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CADSkills Develop Revolutionary 3D Printed Titanium Jaw Implant

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CADskills is a medical device startup based in Ghent, Belgium. Their expertise lies in patient-specific implants, with a focus on CMF and neurosurgery patients. What is putting them in Materialise’s spotlight however, is their AMSJI: a revolutionary 3D-printed titanium jaw implant that will make life better for extreme maxillary atrophy sufferers. Now there’s something to chew on. Or with.

The Additively Manufactured Subperiosteal Jaw Implant, or AMSJI, devised by CADskills, originated in the mind of Prof. M. Y. Mommaerts from the University of Brussels. It’s a viable alternative approach for patients with extreme jawbone atrophy, and who seek full maxillary rehabilitation, or similar treatment. The customized implant avoids having to go through the process of bone grafting and the associated months of recovery, saves the patient from possible inflammation, takes a bite out of surgery time and provides the patient with fixed teeth the same day of surgery.

The AMSJI – Rethinking technical challenges

The AMSJI is a new generation of subperiosteal implant. It surpasses its predecessor because of the new type of material it uses now. Earlier versions were made with a cobalt-chrome alloy, a stiff material lacking in bone ingrowth properties. CADskills’ AMSJI is made of titanium and fixed by screws to provide strong primary stability. It was selected for its biocompatible properties; bone ingrowth and conductivity. Additionally, as it’s 3D printed instead of being made with a lost-wax process, the design possibilities for the implant are much more extensive – including the possibility of creating porous structures – and the process is easier to control.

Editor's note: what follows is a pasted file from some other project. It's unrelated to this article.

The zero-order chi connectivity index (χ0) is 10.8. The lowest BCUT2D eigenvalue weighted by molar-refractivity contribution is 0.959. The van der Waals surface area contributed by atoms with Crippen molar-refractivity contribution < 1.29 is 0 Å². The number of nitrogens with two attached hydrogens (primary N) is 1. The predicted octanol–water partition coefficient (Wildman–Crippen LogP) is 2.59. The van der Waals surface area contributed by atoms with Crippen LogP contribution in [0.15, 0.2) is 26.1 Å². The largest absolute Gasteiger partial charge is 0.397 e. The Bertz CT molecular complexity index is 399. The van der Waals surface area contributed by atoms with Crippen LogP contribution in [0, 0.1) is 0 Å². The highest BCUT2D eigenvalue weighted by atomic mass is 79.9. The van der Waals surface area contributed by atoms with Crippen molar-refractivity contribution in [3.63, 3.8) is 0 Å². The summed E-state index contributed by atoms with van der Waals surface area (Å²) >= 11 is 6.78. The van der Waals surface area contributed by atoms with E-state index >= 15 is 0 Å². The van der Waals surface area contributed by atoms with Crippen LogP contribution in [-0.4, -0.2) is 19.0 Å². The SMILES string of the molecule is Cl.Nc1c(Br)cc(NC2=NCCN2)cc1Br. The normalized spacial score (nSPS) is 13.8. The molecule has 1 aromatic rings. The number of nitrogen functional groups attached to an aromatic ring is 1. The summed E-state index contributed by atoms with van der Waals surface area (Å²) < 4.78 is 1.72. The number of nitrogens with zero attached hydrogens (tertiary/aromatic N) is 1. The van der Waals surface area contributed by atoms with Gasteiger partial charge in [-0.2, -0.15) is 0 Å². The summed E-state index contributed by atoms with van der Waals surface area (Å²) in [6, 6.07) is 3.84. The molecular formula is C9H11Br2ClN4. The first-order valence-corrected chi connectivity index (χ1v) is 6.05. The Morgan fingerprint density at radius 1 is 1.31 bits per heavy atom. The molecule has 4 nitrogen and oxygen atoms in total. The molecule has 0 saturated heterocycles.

One of the big challenges of jaw implants is bone atrophy. When there are no longer any teeth on the maxilla, or upper jawbone, bone density will decrease and the bone will become weaker. This makes it difficult to use a classic dental implant on the patient. These patients often don’t opt for implants and settle for a removable dental prosthesis. As it’s not fixed onto anything, the prosthesis can loosen or even slip out, and can cause pain. It also puts mental strain on patients, when, for example, they’re trying to have a conversation without having the prosthesis falling out.

One option is to add autologous bone on the patient’s jaw. However, it’s invasive, and necessitates a number of operations that can collectively take up to a year. Using the AMSJI, the patient and surgeon obtain the same result in a 60-minute surgery.

Where will CADskills be in five years?

CADskills aims to become a leader in subperiosteal implants as well as patient-specific TMJ implants. They hope that the concepts they’re working on will become the new standard in the CMF niche they’re currently focused on.

One year ago, CADskills started with an idea, two people and Prof. Mommaerts, their source of knowledge and inspiration. Since then, their team has been steadily growing.